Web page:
A Step Over
I’m writing this down, discreetly, because in a very short time I won’t be able to. It’s not that I won’t remember it—it won’t exist.
I think of those people who always read the ending of a book before they start, or go to websites that tell you the year you’re going to die after you fill in their blanks with all your secrets, and I don’t understand how anybody would want to do that. It’s obviously better not to know. Ever. My God, are we going to engineer our way out of the very mercy of time?
Probably—but it’s no matter to me. I don’t have that luxury. After ten years at the Shing Clinic, I know.
I can’t say it was Dr. Shing’s position so near but still this side of that murky line between legitimate and pseudo medicine that attracted me—bottom line, I needed a job—but it was partly that. In my experience those lines are mostly political, and the truth is, the man was so brilliant, his unconcern for his reputation so genuine, and his devotion to his patients so complete, I was honored to work for him. Not to mention the trust he placed in me. I would not betray him. These words should stay in your keeping forever, if that’s possible; and if not, certainly while that man lives. Here.
When I started at the Clinic it was the time, you will remember, when the Priola virus was first appearing. Of course we still don’t understand this wasting disease, and the fact that it almost solely infects those immersed in electronically constructed worlds was not scientifically, but soon enough popularly, construed as causative. Recent research is, in fact, beginning to find some connection between the sedentary radiation-saturated lifestyle bypassing so many evolutionary entanglements with the natural world, but there’s still no proof. The only thing known is that the disease is one hundred percent fatal.
Dr. Shing had never, from childhood, believed in a unitary reality—I think because with an instinct one can only call genius, he had been aware of the multiplicity. Through experience. The experience, he would say, we all share—but not the awareness. The human mind hides its tracks, and strives with the ferocity of survival to sustain the illusion of a single self. The exception being minds like Dr. Shing’s.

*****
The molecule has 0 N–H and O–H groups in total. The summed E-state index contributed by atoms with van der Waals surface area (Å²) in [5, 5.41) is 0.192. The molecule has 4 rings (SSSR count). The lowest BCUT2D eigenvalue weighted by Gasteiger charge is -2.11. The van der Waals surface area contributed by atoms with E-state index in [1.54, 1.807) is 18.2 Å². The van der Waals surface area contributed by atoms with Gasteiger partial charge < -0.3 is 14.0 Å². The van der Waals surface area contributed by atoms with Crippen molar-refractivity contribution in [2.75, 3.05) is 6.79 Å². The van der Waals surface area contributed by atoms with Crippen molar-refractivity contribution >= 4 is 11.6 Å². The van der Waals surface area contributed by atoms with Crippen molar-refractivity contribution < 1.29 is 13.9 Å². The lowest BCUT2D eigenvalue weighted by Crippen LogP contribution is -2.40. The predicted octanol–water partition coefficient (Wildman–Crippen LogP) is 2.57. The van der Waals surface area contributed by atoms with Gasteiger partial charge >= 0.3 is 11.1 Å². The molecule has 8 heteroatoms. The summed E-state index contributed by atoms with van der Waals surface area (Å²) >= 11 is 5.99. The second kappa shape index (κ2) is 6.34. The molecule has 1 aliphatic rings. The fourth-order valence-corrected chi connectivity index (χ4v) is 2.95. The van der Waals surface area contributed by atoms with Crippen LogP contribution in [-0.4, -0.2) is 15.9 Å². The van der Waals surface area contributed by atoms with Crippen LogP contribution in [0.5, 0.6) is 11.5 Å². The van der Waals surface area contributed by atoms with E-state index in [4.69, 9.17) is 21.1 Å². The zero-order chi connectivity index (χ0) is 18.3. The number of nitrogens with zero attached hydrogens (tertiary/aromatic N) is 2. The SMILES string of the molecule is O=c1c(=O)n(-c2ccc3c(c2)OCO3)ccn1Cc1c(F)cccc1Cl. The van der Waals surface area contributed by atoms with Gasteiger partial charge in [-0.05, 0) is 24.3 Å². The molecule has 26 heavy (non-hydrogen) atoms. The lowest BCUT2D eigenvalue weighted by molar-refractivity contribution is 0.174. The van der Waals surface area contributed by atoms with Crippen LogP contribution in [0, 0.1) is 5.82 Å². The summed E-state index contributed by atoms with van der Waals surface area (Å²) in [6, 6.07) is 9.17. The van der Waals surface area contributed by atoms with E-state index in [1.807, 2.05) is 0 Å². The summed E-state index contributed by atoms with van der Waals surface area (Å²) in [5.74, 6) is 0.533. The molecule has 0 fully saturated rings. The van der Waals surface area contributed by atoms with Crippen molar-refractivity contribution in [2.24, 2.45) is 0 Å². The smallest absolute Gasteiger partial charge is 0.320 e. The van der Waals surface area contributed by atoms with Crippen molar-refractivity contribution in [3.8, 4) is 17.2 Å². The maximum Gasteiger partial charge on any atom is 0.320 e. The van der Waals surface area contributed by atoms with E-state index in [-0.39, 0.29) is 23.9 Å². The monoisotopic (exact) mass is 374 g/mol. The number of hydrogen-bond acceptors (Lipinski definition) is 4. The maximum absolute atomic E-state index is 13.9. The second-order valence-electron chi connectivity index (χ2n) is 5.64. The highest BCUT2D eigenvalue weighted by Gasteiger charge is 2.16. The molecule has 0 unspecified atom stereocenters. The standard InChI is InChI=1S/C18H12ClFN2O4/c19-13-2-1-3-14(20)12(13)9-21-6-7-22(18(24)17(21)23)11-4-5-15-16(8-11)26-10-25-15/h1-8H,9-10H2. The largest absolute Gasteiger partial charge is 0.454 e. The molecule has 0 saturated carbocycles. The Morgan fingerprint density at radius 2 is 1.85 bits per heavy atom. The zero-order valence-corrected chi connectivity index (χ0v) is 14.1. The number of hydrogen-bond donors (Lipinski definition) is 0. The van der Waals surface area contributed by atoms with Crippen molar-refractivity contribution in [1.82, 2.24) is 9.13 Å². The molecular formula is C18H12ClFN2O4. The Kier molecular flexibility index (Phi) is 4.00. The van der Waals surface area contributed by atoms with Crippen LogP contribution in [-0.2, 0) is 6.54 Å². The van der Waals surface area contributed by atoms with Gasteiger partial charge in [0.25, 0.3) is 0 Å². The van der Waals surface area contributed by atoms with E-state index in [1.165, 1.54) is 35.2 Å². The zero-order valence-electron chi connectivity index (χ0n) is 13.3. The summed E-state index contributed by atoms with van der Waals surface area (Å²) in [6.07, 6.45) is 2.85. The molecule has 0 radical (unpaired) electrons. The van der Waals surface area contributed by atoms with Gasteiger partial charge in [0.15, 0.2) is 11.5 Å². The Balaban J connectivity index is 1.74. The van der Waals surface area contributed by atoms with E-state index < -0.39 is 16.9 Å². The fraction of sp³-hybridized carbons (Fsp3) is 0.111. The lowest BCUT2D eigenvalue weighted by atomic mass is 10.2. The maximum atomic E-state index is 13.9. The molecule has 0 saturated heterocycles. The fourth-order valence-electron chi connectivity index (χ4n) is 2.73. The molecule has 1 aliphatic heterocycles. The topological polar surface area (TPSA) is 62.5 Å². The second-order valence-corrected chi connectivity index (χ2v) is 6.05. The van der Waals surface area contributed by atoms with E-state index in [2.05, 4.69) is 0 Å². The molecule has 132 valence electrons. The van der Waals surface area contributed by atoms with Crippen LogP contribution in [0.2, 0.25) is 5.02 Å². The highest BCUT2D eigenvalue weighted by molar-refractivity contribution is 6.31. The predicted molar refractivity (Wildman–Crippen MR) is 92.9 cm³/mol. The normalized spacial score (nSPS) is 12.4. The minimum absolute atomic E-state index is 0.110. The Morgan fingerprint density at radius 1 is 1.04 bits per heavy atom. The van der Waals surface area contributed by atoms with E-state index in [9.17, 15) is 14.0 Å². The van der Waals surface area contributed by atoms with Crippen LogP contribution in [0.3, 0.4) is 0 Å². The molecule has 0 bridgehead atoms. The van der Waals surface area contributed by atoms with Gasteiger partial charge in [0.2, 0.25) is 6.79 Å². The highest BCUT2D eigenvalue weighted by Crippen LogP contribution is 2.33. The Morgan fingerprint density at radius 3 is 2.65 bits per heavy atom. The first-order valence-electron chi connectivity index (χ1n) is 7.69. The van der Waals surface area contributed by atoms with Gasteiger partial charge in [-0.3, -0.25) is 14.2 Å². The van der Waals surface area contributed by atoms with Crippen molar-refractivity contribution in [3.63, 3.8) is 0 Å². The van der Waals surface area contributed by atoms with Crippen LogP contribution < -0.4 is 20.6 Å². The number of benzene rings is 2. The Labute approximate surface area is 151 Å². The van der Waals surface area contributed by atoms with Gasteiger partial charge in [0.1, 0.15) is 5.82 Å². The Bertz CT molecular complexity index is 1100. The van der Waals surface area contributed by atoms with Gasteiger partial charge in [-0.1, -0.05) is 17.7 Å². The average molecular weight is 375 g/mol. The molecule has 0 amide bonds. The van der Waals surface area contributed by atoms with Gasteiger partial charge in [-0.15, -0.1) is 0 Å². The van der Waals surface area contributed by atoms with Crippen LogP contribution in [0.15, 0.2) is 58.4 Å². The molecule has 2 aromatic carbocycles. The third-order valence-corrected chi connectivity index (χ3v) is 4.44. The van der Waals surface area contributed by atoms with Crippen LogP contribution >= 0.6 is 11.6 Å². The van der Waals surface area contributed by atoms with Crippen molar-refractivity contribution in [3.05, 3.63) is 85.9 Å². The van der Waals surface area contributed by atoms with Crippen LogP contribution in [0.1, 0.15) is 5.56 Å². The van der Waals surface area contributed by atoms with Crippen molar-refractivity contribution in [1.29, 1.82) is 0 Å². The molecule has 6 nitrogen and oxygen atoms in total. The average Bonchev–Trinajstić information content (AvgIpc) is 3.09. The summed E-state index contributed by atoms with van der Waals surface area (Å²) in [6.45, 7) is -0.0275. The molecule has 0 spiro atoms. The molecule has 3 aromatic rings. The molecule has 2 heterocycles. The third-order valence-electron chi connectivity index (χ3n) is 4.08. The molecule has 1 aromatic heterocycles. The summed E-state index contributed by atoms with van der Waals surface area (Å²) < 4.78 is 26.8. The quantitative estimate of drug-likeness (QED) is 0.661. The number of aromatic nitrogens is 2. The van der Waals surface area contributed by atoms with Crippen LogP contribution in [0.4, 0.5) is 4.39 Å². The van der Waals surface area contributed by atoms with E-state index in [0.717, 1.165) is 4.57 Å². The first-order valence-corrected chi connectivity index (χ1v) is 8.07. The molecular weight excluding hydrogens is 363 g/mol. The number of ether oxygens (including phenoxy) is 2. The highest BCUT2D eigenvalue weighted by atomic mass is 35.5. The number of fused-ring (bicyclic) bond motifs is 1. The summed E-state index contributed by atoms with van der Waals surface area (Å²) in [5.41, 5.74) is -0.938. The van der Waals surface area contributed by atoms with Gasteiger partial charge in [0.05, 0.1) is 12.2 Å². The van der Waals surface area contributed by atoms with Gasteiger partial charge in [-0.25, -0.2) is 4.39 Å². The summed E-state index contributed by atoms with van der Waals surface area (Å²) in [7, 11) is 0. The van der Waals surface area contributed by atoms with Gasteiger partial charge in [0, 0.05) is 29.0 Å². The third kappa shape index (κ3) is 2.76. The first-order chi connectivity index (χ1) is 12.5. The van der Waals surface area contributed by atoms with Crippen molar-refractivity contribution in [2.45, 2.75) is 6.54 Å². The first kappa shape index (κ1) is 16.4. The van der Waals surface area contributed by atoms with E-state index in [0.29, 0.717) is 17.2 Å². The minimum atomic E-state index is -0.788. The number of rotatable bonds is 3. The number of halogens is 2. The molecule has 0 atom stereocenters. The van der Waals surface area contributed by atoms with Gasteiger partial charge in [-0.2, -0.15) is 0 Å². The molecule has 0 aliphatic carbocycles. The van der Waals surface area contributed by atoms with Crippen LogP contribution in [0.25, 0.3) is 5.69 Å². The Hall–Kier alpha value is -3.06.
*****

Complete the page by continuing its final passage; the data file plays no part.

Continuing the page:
So it was inevitable that he would make the study of the parallel planes of reality, and the role of the internal DNA mechanism to respond to its circumstances and adapt, his life’s work. The medical degree was only a necessary logistical step. He practiced a conventional enough form of medicine, but behind that screen devoted himself from the beginning to his true work.
I’m not sure how many terminally ill patients I ushered into adjacent lives. Dr. Shing’s work, as I’ve indicated, was an elaborately guarded secret, all word of mouth in a small circle. I’ve come to understand how he agonized over the ethical question in the early days, and still does, but he remains adamant that no one but the patient him or herself, and a small circle of trusted staff, would know. The family would pick up the body, as with any death, which I suppose is what it was, and that would be an end of it.
True, as for me I was never a fan of the extro-world, nor much a one for exercise or natural experience. But that hardly makes me unique. I was shocked, but not surprised, when I contracted the disease, and had an ethical quandary of my own in debating whether to write this. I can only say, I had to. And stress that it is for no other eyes than your own.
Dr. Shing is a compassionate man. He threw himself wholly into my case. It took him four tries to find a me with no Priola, in a plane reasonably redolent of this one—more or less the same principal people, whatever “same” means.
I offer you the consolation that I will certainly be I—and you, you—at any given time—and that all I’s and you’s are illusions anyway.
They have never been what lives on.
April 29, 2019